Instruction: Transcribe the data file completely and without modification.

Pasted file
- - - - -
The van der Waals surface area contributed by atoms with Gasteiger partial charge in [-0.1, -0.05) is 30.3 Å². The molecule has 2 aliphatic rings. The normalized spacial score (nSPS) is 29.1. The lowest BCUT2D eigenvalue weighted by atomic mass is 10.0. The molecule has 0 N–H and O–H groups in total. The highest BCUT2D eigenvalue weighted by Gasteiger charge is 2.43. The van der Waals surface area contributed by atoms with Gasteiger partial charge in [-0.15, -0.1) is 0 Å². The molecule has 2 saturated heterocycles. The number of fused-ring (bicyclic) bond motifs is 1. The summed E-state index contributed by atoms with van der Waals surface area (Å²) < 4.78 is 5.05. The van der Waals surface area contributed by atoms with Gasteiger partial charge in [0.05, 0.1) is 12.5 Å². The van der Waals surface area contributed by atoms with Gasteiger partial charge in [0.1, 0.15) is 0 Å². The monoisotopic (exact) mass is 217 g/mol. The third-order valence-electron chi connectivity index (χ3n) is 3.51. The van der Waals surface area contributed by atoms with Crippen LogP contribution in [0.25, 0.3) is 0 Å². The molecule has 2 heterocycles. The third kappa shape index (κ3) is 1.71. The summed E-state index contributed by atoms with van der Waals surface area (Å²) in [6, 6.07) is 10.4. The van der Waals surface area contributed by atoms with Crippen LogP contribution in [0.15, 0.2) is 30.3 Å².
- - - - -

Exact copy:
The van der Waals surface area contributed by atoms with Gasteiger partial charge in [-0.1, -0.05) is 30.3 Å². The molecule has 2 aliphatic rings. The normalized spacial score (nSPS) is 29.1. The lowest BCUT2D eigenvalue weighted by atomic mass is 10.0. The molecule has 0 N–H and O–H groups in total. The highest BCUT2D eigenvalue weighted by Gasteiger charge is 2.43. The van der Waals surface area contributed by atoms with Gasteiger partial charge in [-0.15, -0.1) is 0 Å². The molecule has 2 saturated heterocycles. The number of fused-ring (bicyclic) bond motifs is 1. The summed E-state index contributed by atoms with van der Waals surface area (Å²) < 4.78 is 5.05. The van der Waals surface area contributed by atoms with Gasteiger partial charge in [0.05, 0.1) is 12.5 Å². The van der Waals surface area contributed by atoms with Gasteiger partial charge in [0.1, 0.15) is 0 Å². The monoisotopic (exact) mass is 217 g/mol. The third-order valence-electron chi connectivity index (χ3n) is 3.51. The van der Waals surface area contributed by atoms with Crippen LogP contribution in [0.25, 0.3) is 0 Å². The molecule has 2 heterocycles. The third kappa shape index (κ3) is 1.71. The summed E-state index contributed by atoms with van der Waals surface area (Å²) in [6, 6.07) is 10.4. The van der Waals surface area contributed by atoms with Crippen LogP contribution in [0.15, 0.2) is 30.3 Å².